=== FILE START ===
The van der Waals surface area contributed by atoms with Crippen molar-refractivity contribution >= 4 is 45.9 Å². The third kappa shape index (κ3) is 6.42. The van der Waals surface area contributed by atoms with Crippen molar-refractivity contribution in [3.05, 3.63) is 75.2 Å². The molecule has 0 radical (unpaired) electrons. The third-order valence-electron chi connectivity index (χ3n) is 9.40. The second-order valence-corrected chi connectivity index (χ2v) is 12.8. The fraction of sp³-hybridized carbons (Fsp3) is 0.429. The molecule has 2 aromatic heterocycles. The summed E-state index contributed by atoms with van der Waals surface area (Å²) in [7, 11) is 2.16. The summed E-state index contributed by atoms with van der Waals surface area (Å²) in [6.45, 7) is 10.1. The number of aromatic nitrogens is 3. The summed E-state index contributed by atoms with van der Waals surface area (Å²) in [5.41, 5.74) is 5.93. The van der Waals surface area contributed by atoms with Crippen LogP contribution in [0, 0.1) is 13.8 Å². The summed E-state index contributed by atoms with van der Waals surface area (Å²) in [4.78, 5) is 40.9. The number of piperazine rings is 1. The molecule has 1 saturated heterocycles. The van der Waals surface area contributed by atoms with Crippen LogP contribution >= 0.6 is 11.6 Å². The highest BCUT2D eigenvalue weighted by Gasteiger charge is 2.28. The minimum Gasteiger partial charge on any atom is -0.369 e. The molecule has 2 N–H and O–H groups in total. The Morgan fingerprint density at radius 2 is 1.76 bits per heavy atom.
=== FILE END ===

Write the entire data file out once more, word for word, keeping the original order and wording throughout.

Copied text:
The van der Waals surface area contributed by atoms with Crippen molar-refractivity contribution >= 4 is 45.9 Å². The third kappa shape index (κ3) is 6.42. The van der Waals surface area contributed by atoms with Crippen molar-refractivity contribution in [3.05, 3.63) is 75.2 Å². The molecule has 0 radical (unpaired) electrons. The third-order valence-electron chi connectivity index (χ3n) is 9.40. The second-order valence-corrected chi connectivity index (χ2v) is 12.8. The fraction of sp³-hybridized carbons (Fsp3) is 0.429. The molecule has 2 aromatic heterocycles. The summed E-state index contributed by atoms with van der Waals surface area (Å²) in [7, 11) is 2.16. The summed E-state index contributed by atoms with van der Waals surface area (Å²) in [6.45, 7) is 10.1. The number of aromatic nitrogens is 3. The summed E-state index contributed by atoms with van der Waals surface area (Å²) in [5.41, 5.74) is 5.93. The van der Waals surface area contributed by atoms with Crippen LogP contribution in [0, 0.1) is 13.8 Å². The summed E-state index contributed by atoms with van der Waals surface area (Å²) in [4.78, 5) is 40.9. The number of piperazine rings is 1. The molecule has 1 saturated heterocycles. The van der Waals surface area contributed by atoms with Crippen LogP contribution >= 0.6 is 11.6 Å². The highest BCUT2D eigenvalue weighted by Gasteiger charge is 2.28. The minimum Gasteiger partial charge on any atom is -0.369 e. The molecule has 2 N–H and O–H groups in total. The Morgan fingerprint density at radius 2 is 1.76 bits per heavy atom.